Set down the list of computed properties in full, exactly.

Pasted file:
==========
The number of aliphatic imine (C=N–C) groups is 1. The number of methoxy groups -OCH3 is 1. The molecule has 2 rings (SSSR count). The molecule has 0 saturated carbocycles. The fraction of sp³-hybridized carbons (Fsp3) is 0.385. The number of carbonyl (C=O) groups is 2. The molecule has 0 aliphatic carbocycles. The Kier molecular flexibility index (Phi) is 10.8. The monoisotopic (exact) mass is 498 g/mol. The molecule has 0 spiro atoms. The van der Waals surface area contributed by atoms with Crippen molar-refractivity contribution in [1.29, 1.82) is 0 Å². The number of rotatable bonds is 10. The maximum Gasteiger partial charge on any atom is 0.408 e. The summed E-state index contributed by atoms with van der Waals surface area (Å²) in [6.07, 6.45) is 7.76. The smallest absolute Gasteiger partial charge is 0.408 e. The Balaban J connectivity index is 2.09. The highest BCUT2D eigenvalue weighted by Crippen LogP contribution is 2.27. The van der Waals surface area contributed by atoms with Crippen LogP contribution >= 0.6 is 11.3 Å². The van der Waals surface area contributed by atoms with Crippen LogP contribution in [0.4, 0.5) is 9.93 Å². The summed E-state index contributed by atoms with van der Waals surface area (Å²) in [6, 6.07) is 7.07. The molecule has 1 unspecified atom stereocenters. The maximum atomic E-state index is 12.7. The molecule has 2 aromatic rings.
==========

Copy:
The number of aliphatic imine (C=N–C) groups is 1. The number of methoxy groups -OCH3 is 1. The molecule has 2 rings (SSSR count). The molecule has 0 saturated carbocycles. The fraction of sp³-hybridized carbons (Fsp3) is 0.385. The number of carbonyl (C=O) groups is 2. The molecule has 0 aliphatic carbocycles. The Kier molecular flexibility index (Phi) is 10.8. The monoisotopic (exact) mass is 498 g/mol. The molecule has 0 spiro atoms. The van der Waals surface area contributed by atoms with Crippen molar-refractivity contribution in [1.29, 1.82) is 0 Å². The number of rotatable bonds is 10. The maximum Gasteiger partial charge on any atom is 0.408 e. The summed E-state index contributed by atoms with van der Waals surface area (Å²) in [6.07, 6.45) is 7.76. The smallest absolute Gasteiger partial charge is 0.408 e. The Balaban J connectivity index is 2.09. The highest BCUT2D eigenvalue weighted by Crippen LogP contribution is 2.27. The van der Waals surface area contributed by atoms with Crippen LogP contribution >= 0.6 is 11.3 Å². The van der Waals surface area contributed by atoms with Crippen LogP contribution in [0.4, 0.5) is 9.93 Å². The summed E-state index contributed by atoms with van der Waals surface area (Å²) in [6, 6.07) is 7.07. The molecule has 1 unspecified atom stereocenters. The maximum atomic E-state index is 12.7. The molecule has 2 aromatic rings.